By Eric Buchanan, Renewable Energy Scientist
A final autonomous mowing test was completed in a pasture at the WCROC this October. The project has been a collaboration between the WCROC, the Department of Computer Science and Engineering (CSE), the Department of Bioproducts and Biosystems Engineering (BBE), and The Toro Company (Toro). The mower, named “Cowbot” by Toro, performed well taking down thistles and other weeds while leaving the recently grazed grass uncut. Over the next few months data will be analyzed to determine how the much smaller Cowbot compares to traditional tractor mowing of pastures from an overall energy usage standpoint. From a weed control standpoint, the Cowbot has already shown itself to be equivalent to or even better than a tractor pulled mower and cows don’t seem to care if a driver is present or not.
An autonomous, electric powered, pasture mower needs two things to successfully operate in a remote pasture: a means of transport to the pasture and a means of recharging its batteries at the pasture. Both needs were satisfied by adding solar panels and a battery storage system to an enclosed cargo trailer. The trailer is a tandem axle, V-nose model 14 feet long by 7 feet wide.
Several factors must be considered when designing an off-grid solar/battery system. Chief among these are the power and energy requirements of the electrical load and how long the storage system must supply that load without sunlight. In this case, the load is the Cowbot’s battery pack which contains 29 kWh of energy when fully charged. For perspective, that is about half the battery size of the all-electric Chevy Bolt. Ideally, the trailer and Cowbot batteries would be recharged daily since the Cowbot can operate about 3 or 4 hours before recharging.
The next decision is to determine the degree of discharge (DoD) that will be allowed on both battery packs (Cowbot and trailer). There is an inverse relationship between DoD and battery life meaning that allowing batteries to discharge more will reduce the number of charge/discharge cycles the battery can provide. Moreover, allowing the mower battery to discharge too much could lead to the mower being stranded in a pasture if it finishes mowing far from the charging trailer. A DoD of 35% was selected for the Cowbot as a reasonable compromise between mowing capacity, battery life, and reserve capacity leading to a daily recharging load for the trailer battery pack of 18.9 kWh.
The average solar insolation in central Minnesota during the summer months means a solar array of about 3.1 kW is required to meet the daily load. Ten panels will provide a 3.25 kW array satisfying the load requirement, but only four solar panels can fit on the roof of the trailer without extending over the sides. Brackets were designed and attached to the trailer roof to hold four fixed panels high enough above the roof to accommodate two rows of three panels each underneath the fixed panels. The lower two rows of panels are mounted to fully extending, heavy-duty, drawer slides allowing each row to slide out – one to the left side of the trailer and one to the right side – for access to sunlight. Two pins retain each moveable panel row in the retracted position for travel or in the extended position for battery charging.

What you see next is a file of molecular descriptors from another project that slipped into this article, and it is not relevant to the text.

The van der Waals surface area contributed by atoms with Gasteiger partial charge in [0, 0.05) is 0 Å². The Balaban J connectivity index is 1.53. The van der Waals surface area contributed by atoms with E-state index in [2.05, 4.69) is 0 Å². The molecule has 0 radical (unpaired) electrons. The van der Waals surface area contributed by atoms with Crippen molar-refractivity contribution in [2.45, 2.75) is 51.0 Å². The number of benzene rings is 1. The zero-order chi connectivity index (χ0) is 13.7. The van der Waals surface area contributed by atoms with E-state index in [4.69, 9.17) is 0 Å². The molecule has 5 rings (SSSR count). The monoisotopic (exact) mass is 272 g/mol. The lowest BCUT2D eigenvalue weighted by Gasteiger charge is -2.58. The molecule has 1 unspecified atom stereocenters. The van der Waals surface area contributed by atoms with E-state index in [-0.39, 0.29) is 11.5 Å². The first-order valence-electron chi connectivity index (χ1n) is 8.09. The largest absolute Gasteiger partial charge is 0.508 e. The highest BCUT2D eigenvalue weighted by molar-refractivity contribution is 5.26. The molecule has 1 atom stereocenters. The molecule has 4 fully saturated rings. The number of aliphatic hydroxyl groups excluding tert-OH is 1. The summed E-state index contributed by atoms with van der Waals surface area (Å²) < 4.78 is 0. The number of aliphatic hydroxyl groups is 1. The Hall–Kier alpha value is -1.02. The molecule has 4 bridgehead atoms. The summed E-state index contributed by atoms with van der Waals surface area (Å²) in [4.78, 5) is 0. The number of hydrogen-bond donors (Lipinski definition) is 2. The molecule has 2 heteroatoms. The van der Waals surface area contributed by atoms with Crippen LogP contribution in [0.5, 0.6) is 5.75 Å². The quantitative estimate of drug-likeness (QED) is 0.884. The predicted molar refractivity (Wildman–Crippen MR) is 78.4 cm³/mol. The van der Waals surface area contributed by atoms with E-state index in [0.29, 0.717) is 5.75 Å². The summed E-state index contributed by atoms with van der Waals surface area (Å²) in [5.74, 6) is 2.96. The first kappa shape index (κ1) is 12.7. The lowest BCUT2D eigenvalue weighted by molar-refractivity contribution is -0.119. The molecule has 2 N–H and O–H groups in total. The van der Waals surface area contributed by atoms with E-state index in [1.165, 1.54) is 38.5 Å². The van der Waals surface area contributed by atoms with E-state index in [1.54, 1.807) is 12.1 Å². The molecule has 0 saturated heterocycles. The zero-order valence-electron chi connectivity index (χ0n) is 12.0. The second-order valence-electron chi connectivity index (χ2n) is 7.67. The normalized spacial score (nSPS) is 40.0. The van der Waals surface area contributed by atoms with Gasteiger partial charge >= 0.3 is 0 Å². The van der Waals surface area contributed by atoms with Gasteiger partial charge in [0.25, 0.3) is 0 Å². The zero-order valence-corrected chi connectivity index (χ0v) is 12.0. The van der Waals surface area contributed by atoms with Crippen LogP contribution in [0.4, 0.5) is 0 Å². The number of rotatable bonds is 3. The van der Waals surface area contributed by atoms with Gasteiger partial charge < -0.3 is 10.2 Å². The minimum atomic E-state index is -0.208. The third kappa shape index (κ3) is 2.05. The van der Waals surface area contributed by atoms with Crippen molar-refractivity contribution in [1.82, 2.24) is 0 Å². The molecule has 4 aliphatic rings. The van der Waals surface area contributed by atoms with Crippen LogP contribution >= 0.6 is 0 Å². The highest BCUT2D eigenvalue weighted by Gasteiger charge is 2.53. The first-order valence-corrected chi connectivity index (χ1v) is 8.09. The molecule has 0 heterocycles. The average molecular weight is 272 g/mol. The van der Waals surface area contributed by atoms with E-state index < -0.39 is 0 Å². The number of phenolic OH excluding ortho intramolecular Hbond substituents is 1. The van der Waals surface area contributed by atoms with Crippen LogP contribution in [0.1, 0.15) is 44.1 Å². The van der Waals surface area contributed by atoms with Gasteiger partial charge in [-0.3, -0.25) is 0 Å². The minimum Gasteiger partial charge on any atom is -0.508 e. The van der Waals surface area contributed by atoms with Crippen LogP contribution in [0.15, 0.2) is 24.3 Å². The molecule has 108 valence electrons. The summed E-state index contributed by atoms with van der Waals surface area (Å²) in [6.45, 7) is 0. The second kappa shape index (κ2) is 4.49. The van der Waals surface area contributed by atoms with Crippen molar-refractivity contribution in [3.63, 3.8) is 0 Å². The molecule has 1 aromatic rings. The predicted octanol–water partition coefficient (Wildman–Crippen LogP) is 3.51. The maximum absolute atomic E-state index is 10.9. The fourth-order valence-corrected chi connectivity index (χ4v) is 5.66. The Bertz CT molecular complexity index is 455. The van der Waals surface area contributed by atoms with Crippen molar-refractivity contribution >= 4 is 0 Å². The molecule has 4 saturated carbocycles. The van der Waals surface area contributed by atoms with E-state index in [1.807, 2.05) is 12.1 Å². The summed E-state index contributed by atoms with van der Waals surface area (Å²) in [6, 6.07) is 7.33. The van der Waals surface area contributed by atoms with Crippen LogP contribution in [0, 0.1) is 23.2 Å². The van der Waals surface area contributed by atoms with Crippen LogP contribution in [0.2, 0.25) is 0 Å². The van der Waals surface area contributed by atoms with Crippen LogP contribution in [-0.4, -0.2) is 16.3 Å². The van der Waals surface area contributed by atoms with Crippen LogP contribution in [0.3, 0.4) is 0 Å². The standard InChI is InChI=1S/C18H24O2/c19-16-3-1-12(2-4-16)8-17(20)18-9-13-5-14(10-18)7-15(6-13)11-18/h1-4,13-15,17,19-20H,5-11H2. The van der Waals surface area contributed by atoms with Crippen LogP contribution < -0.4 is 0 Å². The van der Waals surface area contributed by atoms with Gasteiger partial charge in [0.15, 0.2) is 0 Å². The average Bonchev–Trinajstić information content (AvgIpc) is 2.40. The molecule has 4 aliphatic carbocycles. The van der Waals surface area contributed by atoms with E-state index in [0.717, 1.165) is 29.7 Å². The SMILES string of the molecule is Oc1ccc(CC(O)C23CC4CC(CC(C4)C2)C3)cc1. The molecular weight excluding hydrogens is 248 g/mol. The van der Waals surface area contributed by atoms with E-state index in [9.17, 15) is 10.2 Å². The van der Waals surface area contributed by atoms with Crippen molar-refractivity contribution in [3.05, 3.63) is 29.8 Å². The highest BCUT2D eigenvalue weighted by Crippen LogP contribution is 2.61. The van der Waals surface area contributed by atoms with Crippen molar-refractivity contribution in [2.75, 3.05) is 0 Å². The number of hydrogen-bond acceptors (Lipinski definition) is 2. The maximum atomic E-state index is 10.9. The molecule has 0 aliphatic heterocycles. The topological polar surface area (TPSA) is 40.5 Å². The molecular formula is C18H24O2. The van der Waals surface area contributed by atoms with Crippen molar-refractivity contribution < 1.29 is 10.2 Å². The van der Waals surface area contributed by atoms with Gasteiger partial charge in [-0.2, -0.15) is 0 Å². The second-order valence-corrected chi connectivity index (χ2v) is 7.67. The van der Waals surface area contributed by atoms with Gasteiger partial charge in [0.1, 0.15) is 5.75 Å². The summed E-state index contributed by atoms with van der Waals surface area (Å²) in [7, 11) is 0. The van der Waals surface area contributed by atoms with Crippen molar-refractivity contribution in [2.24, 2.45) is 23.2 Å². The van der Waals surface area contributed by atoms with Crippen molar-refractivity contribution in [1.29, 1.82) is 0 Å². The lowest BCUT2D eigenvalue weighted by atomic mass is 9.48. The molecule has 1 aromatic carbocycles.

Degree of Discharge is also an important factor in designing the trailer battery system in addition to battery type, voltage, and discharge rate. When this system was designed lithium ion batteries were relatively expensive so deep-cycle lead acid batteries were selected. Eight 6 volt batteries are connected in series to provide a 48 volt battery pack with a combined 18 kWh of storage capacity. Reserve capacity and battery life are of lesser concern for the trailer batteries than for the Cowbot battery, but even with a DoD of 0%, the battery pack will be a little short of the desired capacity. When designing a stationary battery system good practice is to round up all load estimates and battery quantity calculations to err on the safe side, but with a mobile battery system there are other considerations. Namely, each battery weighs 115 lbs resulting in a total battery pack weight of 920 lbs and the pack must be placed in the front of the trailer to allow room for the mower. This means the battery pack weight is mostly added to the tongue weight of the trailer. While a larger battery pack would better meet the load requirements, trailer towing considerations led to the slightly undersized battery pack.
Balance of system components include a PV combiner panel, charge controller, power inverter, and AC load center. Solar panel output wires are combined and fused in a PV combiner box which then feeds directly into a charge controller. The charge controller manages the battery charging process. The DC output from the battery pack is wired to a power inverter where electricity is inverted into AC current and fed to the load center to be distributed to any AC loads. In this case the AC loads are standard 120V outlets and a 240V, Level 2 electric vehicle charger made by Clipper Creek.
The solar charging trailer worked very well for providing power for the Cowbot at remote pasture sites and could also be used as a portable power station for other purposes such as emergency power during utility power outages.
Funding for this project was provided by the Minnesota Environment and Natural Resources Trust Fund as recommended by the Legislative-Citizen Commission on Minnesota Resources (LCCMR). The Trust Fund is a permanent fund constitutionally established by the citizens of Minnesota to assist in the protection, conservation, preservation, and enhancement of the state’s air, water, land, fish, wildlife, and other natural resources. Currently, 40% of net Minnesota State Lottery proceeds are dedicated to growing the Trust Fund and ensuring future benefits for Minnesota’s environment and natural resources.